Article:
Introduction: Light Up Firefly

This is a quick and easy project with just a few ingredients. A battery powered light up firefly made from a vintage sprinkler hose attachment.


Vintage sprinkler attachment
Christmas bulb (yellow works best)
Melon ball scooper
Fairy lights ( you can get these at Amazon in packs of 12 for about $1 each)
Round top screw
Toilet Chain
Alcohol Ink ( optional)

Step 1: Collect Materials

These are the main ingredients

Step 2: Clean and Sand the Sprinkler

I used a sanding attachment on the angle grinder to sand off most of the rust ( not all ) so I had some raw metal which I'll later be adding a little color to. This is optional. Leaving it rusty is cool too!

Step 3: Make the Head

First cut off the scoops from the melon baller leaving enough of the 'stem' for a little nose? beak ? I used the grinder cut-off wheel, but you could use a hacksaw or dremel.

Then grind down the stem to a point. I used the bench grinder.

Step 4: Feed the Fairy Lights Through the Sprinkler

The sprinkler already has a hole in the middle of the bottom but you may need to drill it out so that it goes all the way through the cylinder.
Next, feed the fairly lights through the bottom hole and out through the back of the cylinder. Tweezers or small needlenose pliers can help you grab the string to get started.

Step 5: Cut Off the Bottom of the Bulb

I used a dremel cut-off wheel to gently cut off the bottom of the bulb to take the filament out. I also used a little grinder attachment to open up the hole a bit.

Step 6: Stuff the Bulb With Fairly Lights

That's it, just stuff the bulb with the string of lights. They are very bendy and even though the string is long, they will all fit in the small bulb.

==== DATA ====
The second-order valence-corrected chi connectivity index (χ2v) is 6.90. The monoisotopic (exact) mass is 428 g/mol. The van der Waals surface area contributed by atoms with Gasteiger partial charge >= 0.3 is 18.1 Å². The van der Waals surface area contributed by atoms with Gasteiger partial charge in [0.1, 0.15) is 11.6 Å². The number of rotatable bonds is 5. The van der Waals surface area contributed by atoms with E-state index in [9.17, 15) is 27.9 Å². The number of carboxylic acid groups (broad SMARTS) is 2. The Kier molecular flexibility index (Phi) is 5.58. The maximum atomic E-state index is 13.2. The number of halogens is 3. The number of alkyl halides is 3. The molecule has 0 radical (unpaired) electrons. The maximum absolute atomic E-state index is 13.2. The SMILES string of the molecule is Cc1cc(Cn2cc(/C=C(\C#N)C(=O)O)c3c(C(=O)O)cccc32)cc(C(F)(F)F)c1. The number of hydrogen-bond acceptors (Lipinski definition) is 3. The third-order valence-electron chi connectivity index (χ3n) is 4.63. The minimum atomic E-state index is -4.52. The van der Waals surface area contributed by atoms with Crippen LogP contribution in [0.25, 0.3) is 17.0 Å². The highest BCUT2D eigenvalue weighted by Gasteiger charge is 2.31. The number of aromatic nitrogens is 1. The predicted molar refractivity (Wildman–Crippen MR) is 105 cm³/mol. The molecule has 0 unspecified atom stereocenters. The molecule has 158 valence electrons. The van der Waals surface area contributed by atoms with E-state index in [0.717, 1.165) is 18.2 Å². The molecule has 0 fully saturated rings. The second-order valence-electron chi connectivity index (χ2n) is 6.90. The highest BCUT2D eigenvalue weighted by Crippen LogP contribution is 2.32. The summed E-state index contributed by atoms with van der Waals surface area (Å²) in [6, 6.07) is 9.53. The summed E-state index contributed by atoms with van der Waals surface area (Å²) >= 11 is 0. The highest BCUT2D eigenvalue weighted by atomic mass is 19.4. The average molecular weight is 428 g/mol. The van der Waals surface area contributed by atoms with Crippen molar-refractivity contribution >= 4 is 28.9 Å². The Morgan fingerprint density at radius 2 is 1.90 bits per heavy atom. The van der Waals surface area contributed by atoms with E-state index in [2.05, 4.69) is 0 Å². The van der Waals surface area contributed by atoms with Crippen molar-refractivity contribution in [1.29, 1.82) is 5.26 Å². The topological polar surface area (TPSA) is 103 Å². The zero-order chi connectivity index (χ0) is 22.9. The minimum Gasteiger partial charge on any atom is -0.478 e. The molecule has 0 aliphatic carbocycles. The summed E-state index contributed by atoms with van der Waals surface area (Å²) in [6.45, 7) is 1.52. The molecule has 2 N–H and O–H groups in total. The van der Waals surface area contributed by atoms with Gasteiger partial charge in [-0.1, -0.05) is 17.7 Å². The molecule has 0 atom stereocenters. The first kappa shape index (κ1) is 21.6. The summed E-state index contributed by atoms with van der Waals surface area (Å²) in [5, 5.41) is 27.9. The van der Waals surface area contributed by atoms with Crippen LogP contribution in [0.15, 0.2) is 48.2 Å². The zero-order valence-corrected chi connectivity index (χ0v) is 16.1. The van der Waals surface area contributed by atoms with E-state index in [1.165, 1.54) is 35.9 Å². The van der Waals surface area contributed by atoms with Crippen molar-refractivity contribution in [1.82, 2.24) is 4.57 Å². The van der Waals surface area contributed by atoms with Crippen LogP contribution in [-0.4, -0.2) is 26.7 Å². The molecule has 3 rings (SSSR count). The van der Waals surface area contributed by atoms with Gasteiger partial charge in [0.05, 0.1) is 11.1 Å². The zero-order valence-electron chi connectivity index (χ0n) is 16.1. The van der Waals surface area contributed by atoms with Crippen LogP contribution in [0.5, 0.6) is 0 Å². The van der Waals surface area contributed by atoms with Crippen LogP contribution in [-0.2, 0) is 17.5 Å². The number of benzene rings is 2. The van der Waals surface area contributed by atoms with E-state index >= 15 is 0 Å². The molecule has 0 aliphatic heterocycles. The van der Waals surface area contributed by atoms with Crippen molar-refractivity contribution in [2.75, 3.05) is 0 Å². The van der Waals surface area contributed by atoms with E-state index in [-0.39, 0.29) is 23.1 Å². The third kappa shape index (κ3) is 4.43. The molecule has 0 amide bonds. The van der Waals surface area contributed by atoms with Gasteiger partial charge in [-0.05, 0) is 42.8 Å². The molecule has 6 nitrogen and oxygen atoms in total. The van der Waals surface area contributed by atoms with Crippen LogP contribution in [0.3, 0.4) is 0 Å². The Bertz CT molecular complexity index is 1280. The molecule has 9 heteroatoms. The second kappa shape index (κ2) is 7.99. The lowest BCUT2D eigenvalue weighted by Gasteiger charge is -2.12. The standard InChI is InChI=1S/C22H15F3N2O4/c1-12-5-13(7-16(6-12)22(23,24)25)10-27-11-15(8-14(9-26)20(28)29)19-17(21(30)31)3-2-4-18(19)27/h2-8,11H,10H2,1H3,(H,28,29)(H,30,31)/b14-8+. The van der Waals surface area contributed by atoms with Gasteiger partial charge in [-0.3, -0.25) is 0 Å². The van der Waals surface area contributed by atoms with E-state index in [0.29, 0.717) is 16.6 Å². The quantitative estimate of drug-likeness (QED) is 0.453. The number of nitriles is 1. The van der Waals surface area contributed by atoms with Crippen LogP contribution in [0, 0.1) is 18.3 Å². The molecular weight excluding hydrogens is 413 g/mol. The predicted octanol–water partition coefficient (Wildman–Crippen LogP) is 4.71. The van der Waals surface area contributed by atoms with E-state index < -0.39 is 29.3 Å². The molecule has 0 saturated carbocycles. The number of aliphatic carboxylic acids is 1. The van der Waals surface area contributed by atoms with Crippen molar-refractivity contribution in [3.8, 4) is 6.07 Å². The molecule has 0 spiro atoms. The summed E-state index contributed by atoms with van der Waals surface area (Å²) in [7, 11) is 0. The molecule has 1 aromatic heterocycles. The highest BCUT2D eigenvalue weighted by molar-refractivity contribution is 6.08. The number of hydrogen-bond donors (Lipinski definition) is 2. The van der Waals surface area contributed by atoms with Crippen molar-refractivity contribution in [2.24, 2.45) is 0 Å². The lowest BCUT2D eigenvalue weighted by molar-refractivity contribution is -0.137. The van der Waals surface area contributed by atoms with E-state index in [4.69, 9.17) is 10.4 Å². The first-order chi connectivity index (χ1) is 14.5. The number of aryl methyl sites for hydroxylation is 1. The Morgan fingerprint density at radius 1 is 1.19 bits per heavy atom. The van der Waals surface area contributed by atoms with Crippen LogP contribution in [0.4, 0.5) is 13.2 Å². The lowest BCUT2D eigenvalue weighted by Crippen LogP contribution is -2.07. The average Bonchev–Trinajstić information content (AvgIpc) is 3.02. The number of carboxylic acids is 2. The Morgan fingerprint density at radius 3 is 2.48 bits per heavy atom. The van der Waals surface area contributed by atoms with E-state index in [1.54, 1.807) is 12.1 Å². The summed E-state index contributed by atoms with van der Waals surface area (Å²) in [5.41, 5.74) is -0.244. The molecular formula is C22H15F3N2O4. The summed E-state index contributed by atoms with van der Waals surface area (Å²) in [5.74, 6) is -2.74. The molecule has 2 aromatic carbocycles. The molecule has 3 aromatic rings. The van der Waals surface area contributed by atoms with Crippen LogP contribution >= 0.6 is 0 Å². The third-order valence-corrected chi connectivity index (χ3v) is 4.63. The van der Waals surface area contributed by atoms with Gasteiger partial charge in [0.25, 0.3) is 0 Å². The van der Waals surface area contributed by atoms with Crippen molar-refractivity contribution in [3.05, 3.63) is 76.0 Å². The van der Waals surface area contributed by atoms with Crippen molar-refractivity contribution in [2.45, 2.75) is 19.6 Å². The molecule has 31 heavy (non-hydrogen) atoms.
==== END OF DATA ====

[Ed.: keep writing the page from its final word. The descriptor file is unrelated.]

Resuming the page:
This is good time to test the lights to make sure they work, before everything is glued in place. I've found some of the strings have bad batteries, etc.

Step 7: Glue the Bulb in Place

I used a little E6000 inside the rim of the sprinkler to hold the bulb in place. At this point I also "colored" the battery pack black with a sharpie because I didn't like the look of a white plastic battery pack. If black it's kind of hidden.
Don't use paint or you run the risk of damaging the batteries, connection or sticking the case together and you won't be able to change batteries.

Step 8: Attach the Head

Drill a hole in an appropriate sized cork. It can stick out a bit because the melon ball scoop is a little bigger than the opening and hollow. Put the cork in the sprinkler end, cover with the scoop head and screw in the round head bolt. The melon scoop should already have a hole in it.
The round head of the bolt should fit the shape of the round scoop and be flush.

Step 9: Attach the Battery Pack to the Body

I used super sticky, clear mounting tape to attach the battery pack to the body on the bottom of the cylinder. It's removable and restickable which can make it easier to change the batteries if you need to.

Step 10: Add a Hanging Chain

I used a length of old toilet chain and attached it through the existing holes in the "wings". I secured the chain with two small pieces of wire and tacked down with Gorilla super glue. It's very secure but can easily be chipped free if you decide you need a longer or different chain later.

Step 11: Final Touches

I used some alcohol inks in yellow, blue and green to give the raw metal on top a more insect-like sheen. Alcohol inks are great, you just squeeze a few drops on and let them mix and spread on the surface to 'stain' the metal. it will dry in a few minutes.

Step 12: Hang It Up, Turn It on and Enjoy!

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